The market today gets flooded with chainsaws of various sizes, power, and designs. As a result, all these chainsaws call for maintenance differently. But no matter the chainsaw, due to frequent use, their chains will have to get placed at some point in their life.
Like many chainsaw owners, you may wonder how to replace your chainsaw’s chain. Luckily, in this article, you shall get insight into how to measure a chainsaw chain to replace it with the correct size. But first, let’s look into when you should consider replacing your chainsaw chain.
When to Replace Chainsaw Chain
Despite taking good care of your chainsaw, you might find that it’s not working correctly. In such a case, you need to replace its chain. However, your chainsaw chain is broken or if you have needed a new one. This chain saw chain buying help you for sure: https://www.thesawlab.com/best-chainsaw-chains/ other instances you need to change your chainsaw’s chain are:
- If the chainsaw’s teeth are worn or broken
- The chain tension doesn’t stay tight
- The chain tension is fast and doesn’t loosen
- Removes smoke while cutting
- Leaves sawdust after cutting instead of wood chips
- The chain rattles looks or feels unbalanced
When sure you need to replace your chainsaw, you need to have some items to enable you to measure its chain size to be able to replace it with the correct chain length. The following are the tools you need;
Items Required for Measuring a Chainsaw Chain
- Few coins; It could be either a quarter, dime, or penny
- Measuring tape
- Screwdriver or scrunch
But before we go into the process of how to measure a chainsaw chain, you need to know the terminologies used to understand better. They include the following;
Terminologies Used in Measuring a Chainsaw Chain
It is what your chainsaw’s chain spins on and sit. It comes a flat metal with a grooved section where the saw drive links get located.
- Drive Links
Drive links get fitted into your chainsaw’s bar groove and get used to secure the bar. You will find them located along the chain’s bottom, at the opposite of the cutting teeth.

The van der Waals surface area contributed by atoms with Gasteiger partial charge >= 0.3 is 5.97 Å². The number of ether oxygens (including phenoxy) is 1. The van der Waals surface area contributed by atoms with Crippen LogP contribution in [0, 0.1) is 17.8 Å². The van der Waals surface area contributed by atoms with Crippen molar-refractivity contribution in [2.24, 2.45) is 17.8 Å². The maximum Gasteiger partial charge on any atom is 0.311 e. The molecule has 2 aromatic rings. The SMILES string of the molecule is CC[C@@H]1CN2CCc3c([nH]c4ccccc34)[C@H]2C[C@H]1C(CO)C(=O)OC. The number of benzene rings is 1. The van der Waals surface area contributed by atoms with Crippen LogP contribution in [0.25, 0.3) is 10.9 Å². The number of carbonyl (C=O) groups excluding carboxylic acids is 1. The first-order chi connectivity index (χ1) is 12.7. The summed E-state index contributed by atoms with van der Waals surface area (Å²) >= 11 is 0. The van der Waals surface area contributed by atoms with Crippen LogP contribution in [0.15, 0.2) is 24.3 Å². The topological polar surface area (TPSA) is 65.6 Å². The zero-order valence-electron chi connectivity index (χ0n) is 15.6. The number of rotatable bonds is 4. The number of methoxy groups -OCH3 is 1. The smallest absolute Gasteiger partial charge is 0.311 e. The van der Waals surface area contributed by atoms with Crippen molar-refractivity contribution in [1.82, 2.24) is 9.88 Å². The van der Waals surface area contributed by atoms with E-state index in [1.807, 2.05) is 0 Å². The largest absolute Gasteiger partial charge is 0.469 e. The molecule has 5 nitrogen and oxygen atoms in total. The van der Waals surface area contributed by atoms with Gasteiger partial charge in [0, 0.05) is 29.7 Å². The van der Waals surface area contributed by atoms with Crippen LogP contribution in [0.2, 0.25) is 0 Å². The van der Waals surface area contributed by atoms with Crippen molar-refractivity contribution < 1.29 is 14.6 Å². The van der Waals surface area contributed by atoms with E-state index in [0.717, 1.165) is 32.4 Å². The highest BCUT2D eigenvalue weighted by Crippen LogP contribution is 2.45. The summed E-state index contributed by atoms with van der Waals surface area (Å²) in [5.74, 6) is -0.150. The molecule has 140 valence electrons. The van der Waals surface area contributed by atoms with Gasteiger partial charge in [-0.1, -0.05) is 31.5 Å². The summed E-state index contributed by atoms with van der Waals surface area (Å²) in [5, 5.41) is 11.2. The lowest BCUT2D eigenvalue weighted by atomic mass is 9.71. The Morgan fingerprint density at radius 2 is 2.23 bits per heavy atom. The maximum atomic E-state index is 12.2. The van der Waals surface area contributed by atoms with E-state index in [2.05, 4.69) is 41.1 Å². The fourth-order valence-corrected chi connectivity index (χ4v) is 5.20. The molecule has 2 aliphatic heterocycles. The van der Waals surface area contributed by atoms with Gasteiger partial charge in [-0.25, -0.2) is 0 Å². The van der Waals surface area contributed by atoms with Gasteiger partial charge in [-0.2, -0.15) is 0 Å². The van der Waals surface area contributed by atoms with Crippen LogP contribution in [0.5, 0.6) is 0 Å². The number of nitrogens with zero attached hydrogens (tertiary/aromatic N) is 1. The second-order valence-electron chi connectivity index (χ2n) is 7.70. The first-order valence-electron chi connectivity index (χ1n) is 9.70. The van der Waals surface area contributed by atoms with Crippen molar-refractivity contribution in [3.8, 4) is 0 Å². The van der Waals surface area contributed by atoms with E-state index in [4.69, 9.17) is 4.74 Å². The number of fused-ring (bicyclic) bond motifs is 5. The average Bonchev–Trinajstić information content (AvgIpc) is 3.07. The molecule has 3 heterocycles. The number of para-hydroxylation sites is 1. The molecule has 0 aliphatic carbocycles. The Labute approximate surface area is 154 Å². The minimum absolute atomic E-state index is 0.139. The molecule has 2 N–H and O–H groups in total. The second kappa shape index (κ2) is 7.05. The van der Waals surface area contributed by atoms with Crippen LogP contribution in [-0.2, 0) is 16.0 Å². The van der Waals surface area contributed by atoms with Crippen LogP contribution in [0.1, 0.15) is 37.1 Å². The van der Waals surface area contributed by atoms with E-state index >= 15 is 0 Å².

It refers to the drive links’ thickness. It helps prevent the chain from getting off the bar.
It is the distance between your chainsaw’s drive links
To effectively measure the length of your chainsaw’s chain, the combined knowledge of the above terminologies is a must. But some chainsaws come with these measurements located on their bars’ tip, saving you from undergoing the measuring process. Because sometimes these measurements wear off with time, it is essential to know how these numbers get derived. Here is a step by step guide on how to measure your chainsaw’s chain size.
|File/Kit Size||Chain Size||Oregon Chain Type|
|5/32” (4mm)||3/8 x .050” (1.3mm)
¼” x .050” (1.3mm)
|11/64” (4.5mm)||3/8” x .043” (1.1mm)||90|
|3/16” (4.8mm)||All .325” chains||20, 21, 22, 95|
|7/32” (5.5mm)||3/8” x .058” (1.5mm)
3/8” x .063” (1.6mm)
0.404 x .063 (1.6mm)
Step by Step Measuring Guide of a Chainsaw Chain
Fortunately, the process is fast and straightforward. You only need to follow the following steps;
Step 1: Take the Bar’s Measurement
First, ensure the chain and bar are on to get a general number of the chain size and bar replacement. Measure the length of the chainsaw’s bar to determine the bar size.
Start from the saw’s front to the last cutting tip. Then round up the gotten measurements to the nearest inch. The result is called the ‘length,’ which the manufacturers refer to as an 18″ chainsaw, for example.
Step 2: Pitch Measuring
To measure the pitch, you’ll have to take three consecutive rivets and measure the distance. Then divide what you get by two to get the pitch. If the number is large, it means that the space between the links is large. As a result, the saw becomes aggressive and faster when cutting.
A smaller number indicates that the saw gets used in removing small chunks of wood at a particular time, and get meant for home use.
Step 3: Gauge Measuring
Gauge measuring is tricky, and it’s, therefore, advisable to check the chainsaw’s user manual or bar. If you can’t find any of these, you then go ahead and use a method called “trick of the trade.” In this method, you get the coins and put them inside the bar groove.
Let the coin slide in snug effortlessly. If it’s a penny and slides without forcing it, then the gauge is 0.058″. For the dime and quarter are 0.050″ and 0.63″ consecutively. Though not common, some chainsaws come with a 0.043″ gauge.
Step 4: Counting the Drive Links
To ensure you replace the chain with the correct size, you need to count the drive links. You can do so by either removing the chain or loosening and spinning it. Ensure you mark where you start counting with something sharp.
As described above, you may need to change your chainsaw’s chain after some time. If your chainsaw doesn’t come with the measurements or have gotten worn out, the above step by step guide will help you get the correct size of your chainsaw chain.
Also, ensure you have all the right measuring tools, as illustrated above.